Then, I added Pennywise (though, in my defense, I had no idea I had purchased a serial killer clown fish with a taste for fresh shrimp). Yes, I see, you're beginning to get the picture.
All Budzilla wanted to do was her job - clean the new fish. She tried and tried, and Pennywise (lulling his victim into a false sense of security) allowed the delicate ministrations. Oh, but that was all an act on Pennywise's (the killer clown from Stephen King's It, just in case you're wondering) part. Soon, Pennywise began to chase poor Budzilla all over the aquarium.
Still, I held hope for peace in the deep sea.
All the internet blogs said that clownfish could be aggressive toward other fish, but not to the poor Budzilla's of the ocean deep. Well, the blogs lied!
I came home Tuesday night and found that Pennywise had brutally attacked poor Budzilla and ripped her in two. Yes, poor, delicate, generous Budzilla met an untimely end. I was, of course, devastated. My devastation turned to horror when Pennywise realized I knew what he had done while I was away at work. Did Pennywise show remorse? Did he go and hide in the rocks? Did he beg for forgiveness? Oh, no, that would not be befitting of a serial killer. Pennywise swam over, picked up one half of poor, generous Budzilla, looked directly at me, and then (like a dog with a toy) shook his head - Budzilla firmly clamped in his jaws - back and forth, laughing his evil little laugh all the time.
Pennywise knew what he had done and was quite proud of himself.
Flash forward to yesterday morning. Pennywise is still proud. He sees me looking at him and - yes, the audacity of dear Pennywise is quite amazing - he swims leisurely around the tank, picks up Budzilla's legs and (again, like a dog with a toy) looks at me and shakes his head back and forth. Well, dear Pennywise almost took a vacation - an extended vacation I might add - right then and there, down the swirly water event known as the toilet. But no, I'm too softhearted - unlike the vicious killer in my salt water tank - to do such a horrible thing. I called the fish store yesterday and they agreed to take Pennywise back since I'd only had him a week.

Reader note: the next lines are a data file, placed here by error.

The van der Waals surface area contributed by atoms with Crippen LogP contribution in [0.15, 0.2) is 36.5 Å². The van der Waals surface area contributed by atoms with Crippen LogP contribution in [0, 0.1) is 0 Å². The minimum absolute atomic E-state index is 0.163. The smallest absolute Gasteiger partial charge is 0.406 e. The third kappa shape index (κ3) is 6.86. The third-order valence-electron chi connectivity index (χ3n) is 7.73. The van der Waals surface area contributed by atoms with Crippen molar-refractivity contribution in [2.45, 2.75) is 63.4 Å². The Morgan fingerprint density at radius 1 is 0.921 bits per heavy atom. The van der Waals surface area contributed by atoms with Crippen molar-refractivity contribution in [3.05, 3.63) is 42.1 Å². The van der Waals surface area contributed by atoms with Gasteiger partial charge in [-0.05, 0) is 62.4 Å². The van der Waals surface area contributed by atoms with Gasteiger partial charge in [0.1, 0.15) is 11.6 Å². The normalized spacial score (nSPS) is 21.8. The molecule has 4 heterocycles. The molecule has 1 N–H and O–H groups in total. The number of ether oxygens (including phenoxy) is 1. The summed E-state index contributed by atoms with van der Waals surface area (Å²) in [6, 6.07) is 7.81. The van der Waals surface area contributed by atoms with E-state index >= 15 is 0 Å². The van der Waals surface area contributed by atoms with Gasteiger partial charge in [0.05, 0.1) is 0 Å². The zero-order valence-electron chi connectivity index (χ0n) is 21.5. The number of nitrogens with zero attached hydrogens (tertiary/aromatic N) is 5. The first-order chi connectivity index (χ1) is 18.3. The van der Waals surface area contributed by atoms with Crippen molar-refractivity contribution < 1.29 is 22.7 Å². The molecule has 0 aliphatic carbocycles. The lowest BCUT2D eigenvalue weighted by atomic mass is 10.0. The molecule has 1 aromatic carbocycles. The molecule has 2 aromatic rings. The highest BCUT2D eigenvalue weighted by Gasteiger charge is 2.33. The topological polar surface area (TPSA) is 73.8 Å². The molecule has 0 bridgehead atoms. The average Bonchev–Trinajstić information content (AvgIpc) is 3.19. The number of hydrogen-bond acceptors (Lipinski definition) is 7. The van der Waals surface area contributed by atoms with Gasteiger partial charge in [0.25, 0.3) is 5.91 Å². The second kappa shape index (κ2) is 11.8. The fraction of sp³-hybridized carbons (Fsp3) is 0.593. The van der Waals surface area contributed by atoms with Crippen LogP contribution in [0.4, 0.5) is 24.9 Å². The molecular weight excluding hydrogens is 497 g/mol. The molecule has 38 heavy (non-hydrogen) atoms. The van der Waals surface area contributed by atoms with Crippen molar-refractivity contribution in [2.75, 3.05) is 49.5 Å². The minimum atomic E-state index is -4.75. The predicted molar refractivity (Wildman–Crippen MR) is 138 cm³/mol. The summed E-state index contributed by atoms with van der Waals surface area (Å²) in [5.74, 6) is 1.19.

My tank will soon be occupied by a new cleaner shrimp and other crustacean/invertebrate type critters. I have sworn off fish for my tank. The shrimp are too dang cute and quite funny at that. It will - hopefully - be a gentler aquarium once Pennywise is gone. I swear, that fish knew what he had done. You could see it in his eyes.
Tuesday, March 3, 2009
Okay, the lightning bolt hasn't hit me yet, so perhaps the literary gods don't mind my purchase of the Kindle. Then again, the literary gods have been known for their drama queen moments before . . .
Why did I purchase a Kindle after I swore that I would not? Money, people, it all boils down to money. I love to read. I love the feel of a book in my hands, the touch and smell of the pages. I've bought a book or two based on the texture of the page. Yeah, I'm weird at times. Did I mention I prefer hardback books? Yes, my downfall in life is that I prefer the more expensive hardback books to paperbacks. That, dear readers, is why I have gone over to the dark side - Luke, I'm your father - and purchased a Kindle. I can save a ton of money - well, not literally, but at least figuratively (those are literary terms for those not in the know) - per year by purchasing my books on the Kindle. To date, 2 books downloaded, I have saved $20. That's, like, four trips to Starbucks. Woo-hoo!
I love my Kindle. Let me count the ways:
- For most books, I can download the first chapter (for free) and read it. If I like, I buy, if I don't like, I don't buy. Simple!
- The Kindle automatically saves my place in the book. I no longer have to worry about accidentally (it has happened to me more times than I care to admit) shutting the book. With Kindle, turn it on, and voila there's where I stopped reading. Cool beans, dear readers, cool beans.
- I can highlight passages and those highlights are saved in a separate folder. Woo-hoo! Now, I don't normally highlight passages in a book - personally, I believe it blasphemy to highlight or draw lines in a book (my normal mode is to write down the page # on a piece of paper and the paragraph #) - but every now and then I find a sentence or paragraph that I want to remember and cherish. Kindle makes life so much easier.
Okay, those are my top three reasons. There are a lot of other things as well, but I'm not going into depth on them . . . at least right now.
Last, I'll still buy the occasional hardback, especially since I have most of some series in hardback. There's no need to stop now. I don't want six books of a series in hardback, and the next three in electronic format. It just wouldn't do. I don't want to piss the literary gods off too much at one time. I'm just saying . . .